“Conflicts” required asset managers to create absolute monetary (rather than percentage-based) research budgets, thus limiting the historic volatility and a theoretically infinite increase in research payments. But as Figure 4 depicts, this will have a significant impact on the industry, particularly for research producers. It will lower cross-cycle returns and likely further reduce research produced by investment banks.

    There are other changes in the works. Additional regulatory initiatives and suggestions from the UK Investment Management Association may require asset managers to place a value on the unpriced investment banking research they consume. Some observers believe that this will create a “priced” market for investment bank research that will resemble other specialist publishing markets, where clients can view report summaries yet only receive the full report once they pay for it.

    Figure 3

    The Impact on Investment Bank Research Producers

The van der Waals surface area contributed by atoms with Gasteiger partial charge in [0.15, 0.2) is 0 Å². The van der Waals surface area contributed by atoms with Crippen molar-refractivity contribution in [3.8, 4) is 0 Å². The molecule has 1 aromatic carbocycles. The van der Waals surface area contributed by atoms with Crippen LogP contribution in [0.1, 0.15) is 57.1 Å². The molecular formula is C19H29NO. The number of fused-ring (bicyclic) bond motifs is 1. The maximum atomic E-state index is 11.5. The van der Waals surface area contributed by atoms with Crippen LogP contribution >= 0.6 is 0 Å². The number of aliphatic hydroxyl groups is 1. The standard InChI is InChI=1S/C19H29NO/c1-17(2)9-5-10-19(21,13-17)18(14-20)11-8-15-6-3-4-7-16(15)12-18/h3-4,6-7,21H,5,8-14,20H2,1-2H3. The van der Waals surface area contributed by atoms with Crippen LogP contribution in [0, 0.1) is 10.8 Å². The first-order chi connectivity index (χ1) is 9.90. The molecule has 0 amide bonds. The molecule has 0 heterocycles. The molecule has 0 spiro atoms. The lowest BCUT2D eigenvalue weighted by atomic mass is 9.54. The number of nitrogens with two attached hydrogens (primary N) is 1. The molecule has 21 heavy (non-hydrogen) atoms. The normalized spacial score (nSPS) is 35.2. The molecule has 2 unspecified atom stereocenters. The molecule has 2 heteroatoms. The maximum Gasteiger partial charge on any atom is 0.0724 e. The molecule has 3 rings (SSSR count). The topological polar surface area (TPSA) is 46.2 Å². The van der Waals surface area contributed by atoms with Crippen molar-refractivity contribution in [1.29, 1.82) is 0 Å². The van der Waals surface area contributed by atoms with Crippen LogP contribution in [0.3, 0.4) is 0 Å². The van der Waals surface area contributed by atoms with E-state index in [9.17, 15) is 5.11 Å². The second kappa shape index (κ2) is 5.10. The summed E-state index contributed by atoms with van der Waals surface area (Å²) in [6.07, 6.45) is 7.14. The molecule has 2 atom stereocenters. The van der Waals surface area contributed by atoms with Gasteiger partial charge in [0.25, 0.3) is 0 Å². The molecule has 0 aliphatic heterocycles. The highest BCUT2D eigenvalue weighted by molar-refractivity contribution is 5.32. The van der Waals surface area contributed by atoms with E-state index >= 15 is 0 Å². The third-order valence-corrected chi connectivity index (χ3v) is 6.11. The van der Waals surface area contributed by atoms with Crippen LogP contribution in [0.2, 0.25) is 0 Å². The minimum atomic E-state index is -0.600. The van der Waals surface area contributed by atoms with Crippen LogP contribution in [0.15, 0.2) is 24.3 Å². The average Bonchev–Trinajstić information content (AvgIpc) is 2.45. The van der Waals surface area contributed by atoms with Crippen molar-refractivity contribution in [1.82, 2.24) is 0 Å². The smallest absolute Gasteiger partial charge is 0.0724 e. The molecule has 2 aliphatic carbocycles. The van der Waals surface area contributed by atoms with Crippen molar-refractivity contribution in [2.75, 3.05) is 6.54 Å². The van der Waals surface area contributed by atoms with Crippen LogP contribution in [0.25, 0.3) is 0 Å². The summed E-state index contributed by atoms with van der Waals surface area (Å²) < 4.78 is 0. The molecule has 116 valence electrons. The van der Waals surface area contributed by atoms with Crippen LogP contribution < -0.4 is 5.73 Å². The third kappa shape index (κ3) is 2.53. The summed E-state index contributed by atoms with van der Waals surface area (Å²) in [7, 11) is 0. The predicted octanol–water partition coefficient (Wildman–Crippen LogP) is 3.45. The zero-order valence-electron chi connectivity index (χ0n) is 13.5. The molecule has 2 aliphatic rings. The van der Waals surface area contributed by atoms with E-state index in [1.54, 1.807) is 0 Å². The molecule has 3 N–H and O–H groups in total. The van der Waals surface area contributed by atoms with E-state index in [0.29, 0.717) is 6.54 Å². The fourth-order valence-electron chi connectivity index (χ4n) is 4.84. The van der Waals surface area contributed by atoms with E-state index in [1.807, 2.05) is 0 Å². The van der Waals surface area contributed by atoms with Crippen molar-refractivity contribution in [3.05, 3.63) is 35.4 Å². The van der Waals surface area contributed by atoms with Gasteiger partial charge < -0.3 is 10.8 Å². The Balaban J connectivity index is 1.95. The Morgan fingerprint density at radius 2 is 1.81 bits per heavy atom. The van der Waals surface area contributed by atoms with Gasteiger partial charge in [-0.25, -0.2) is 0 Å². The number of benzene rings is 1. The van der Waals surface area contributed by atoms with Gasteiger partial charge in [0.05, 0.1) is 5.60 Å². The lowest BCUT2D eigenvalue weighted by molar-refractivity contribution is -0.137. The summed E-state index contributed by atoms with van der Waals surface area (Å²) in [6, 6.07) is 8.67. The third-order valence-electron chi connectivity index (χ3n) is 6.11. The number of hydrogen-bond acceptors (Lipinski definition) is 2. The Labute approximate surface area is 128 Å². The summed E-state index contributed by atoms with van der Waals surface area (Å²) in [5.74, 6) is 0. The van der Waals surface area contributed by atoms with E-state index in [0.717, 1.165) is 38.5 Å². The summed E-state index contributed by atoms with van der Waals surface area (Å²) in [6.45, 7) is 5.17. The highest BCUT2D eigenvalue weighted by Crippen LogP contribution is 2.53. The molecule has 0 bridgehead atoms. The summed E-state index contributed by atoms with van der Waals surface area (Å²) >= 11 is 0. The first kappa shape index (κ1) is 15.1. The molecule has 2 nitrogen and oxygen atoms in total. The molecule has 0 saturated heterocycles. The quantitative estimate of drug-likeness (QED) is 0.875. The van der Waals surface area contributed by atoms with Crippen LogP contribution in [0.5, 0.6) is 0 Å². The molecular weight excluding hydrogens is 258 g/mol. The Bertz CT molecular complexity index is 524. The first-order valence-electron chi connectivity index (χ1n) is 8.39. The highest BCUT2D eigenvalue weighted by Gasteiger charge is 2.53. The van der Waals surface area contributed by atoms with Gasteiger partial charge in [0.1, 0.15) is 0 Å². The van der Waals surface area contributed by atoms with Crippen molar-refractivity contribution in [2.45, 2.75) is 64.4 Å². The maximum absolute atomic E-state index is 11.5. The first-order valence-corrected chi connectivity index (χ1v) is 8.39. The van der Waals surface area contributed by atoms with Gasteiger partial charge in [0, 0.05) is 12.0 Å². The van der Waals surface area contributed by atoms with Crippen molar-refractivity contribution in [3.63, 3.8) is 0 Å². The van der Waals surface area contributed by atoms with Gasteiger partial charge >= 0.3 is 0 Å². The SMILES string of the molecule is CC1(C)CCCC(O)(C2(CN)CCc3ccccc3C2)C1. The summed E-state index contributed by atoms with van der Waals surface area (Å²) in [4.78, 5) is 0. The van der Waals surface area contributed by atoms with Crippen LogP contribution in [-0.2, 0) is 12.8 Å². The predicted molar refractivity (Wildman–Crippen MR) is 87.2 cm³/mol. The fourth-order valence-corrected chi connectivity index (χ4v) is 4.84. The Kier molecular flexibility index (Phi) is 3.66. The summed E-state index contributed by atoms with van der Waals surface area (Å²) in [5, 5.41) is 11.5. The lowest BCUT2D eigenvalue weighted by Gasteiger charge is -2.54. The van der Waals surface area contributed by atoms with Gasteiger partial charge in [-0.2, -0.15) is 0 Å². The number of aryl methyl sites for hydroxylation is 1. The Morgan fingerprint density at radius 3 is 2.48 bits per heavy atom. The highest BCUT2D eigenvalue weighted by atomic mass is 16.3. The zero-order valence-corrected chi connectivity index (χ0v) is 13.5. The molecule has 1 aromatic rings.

Investment banks dominate the provision of investment research to asset managers. Historically, and counter-intuitively, this research has not been specifically priced. Typically, a bank would give a large asset manager access to all of its research (tens of thousands of documents per annum from a large bank) based on the understanding that it would be compensated via equity commissions that paid for both execution and research from the asset manager. As the research was distributed freely to all asset managers that qualified, there was no need to differentiate the format of that research, which was almost entirely PDF. If the industry moves to a priced research environment, suddenly the product received by the asset manager that has purchased the product/service must have greater functionality and utility as compared to products distributed for free to other managers (advertising) that have not purchased the product. This will spur research producers to use technological innovation to distinguish their products from one another—and to provide different consumption experiences for those consumers who have purchased the product and those who are just browsing.